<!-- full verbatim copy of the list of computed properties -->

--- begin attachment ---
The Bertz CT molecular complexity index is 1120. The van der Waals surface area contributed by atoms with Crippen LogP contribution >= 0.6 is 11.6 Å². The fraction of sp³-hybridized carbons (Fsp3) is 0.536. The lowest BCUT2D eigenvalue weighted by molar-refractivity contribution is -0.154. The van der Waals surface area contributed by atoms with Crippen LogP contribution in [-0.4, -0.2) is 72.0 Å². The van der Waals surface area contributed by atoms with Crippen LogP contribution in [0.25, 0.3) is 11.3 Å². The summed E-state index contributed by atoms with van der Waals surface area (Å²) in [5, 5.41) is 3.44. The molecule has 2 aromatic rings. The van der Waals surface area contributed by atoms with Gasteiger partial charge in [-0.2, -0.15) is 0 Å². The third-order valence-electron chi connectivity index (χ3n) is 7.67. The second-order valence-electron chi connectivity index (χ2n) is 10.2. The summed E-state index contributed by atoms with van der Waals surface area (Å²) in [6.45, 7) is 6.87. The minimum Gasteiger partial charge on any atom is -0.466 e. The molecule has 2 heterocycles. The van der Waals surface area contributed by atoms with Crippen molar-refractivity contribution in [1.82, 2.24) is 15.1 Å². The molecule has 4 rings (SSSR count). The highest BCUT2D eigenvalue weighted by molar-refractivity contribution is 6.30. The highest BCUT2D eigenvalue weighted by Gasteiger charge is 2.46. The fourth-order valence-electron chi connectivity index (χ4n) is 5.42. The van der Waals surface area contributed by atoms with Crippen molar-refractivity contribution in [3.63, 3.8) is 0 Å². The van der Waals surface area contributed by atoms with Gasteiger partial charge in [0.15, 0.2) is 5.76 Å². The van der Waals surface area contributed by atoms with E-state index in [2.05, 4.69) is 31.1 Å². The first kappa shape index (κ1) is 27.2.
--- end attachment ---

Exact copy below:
The Bertz CT molecular complexity index is 1120. The van der Waals surface area contributed by atoms with Crippen LogP contribution >= 0.6 is 11.6 Å². The fraction of sp³-hybridized carbons (Fsp3) is 0.536. The lowest BCUT2D eigenvalue weighted by molar-refractivity contribution is -0.154. The van der Waals surface area contributed by atoms with Crippen LogP contribution in [-0.4, -0.2) is 72.0 Å². The van der Waals surface area contributed by atoms with Crippen LogP contribution in [0.25, 0.3) is 11.3 Å². The summed E-state index contributed by atoms with van der Waals surface area (Å²) in [5, 5.41) is 3.44. The molecule has 2 aromatic rings. The van der Waals surface area contributed by atoms with Gasteiger partial charge in [-0.2, -0.15) is 0 Å². The third-order valence-electron chi connectivity index (χ3n) is 7.67. The second-order valence-electron chi connectivity index (χ2n) is 10.2. The summed E-state index contributed by atoms with van der Waals surface area (Å²) in [6.45, 7) is 6.87. The minimum Gasteiger partial charge on any atom is -0.466 e. The molecule has 2 heterocycles. The van der Waals surface area contributed by atoms with Crippen molar-refractivity contribution in [1.82, 2.24) is 15.1 Å². The molecule has 4 rings (SSSR count). The highest BCUT2D eigenvalue weighted by molar-refractivity contribution is 6.30. The highest BCUT2D eigenvalue weighted by Gasteiger charge is 2.46. The fourth-order valence-electron chi connectivity index (χ4n) is 5.42. The van der Waals surface area contributed by atoms with Crippen molar-refractivity contribution in [3.63, 3.8) is 0 Å². The van der Waals surface area contributed by atoms with Gasteiger partial charge in [0.15, 0.2) is 5.76 Å². The van der Waals surface area contributed by atoms with E-state index in [2.05, 4.69) is 31.1 Å². The first kappa shape index (κ1) is 27.2.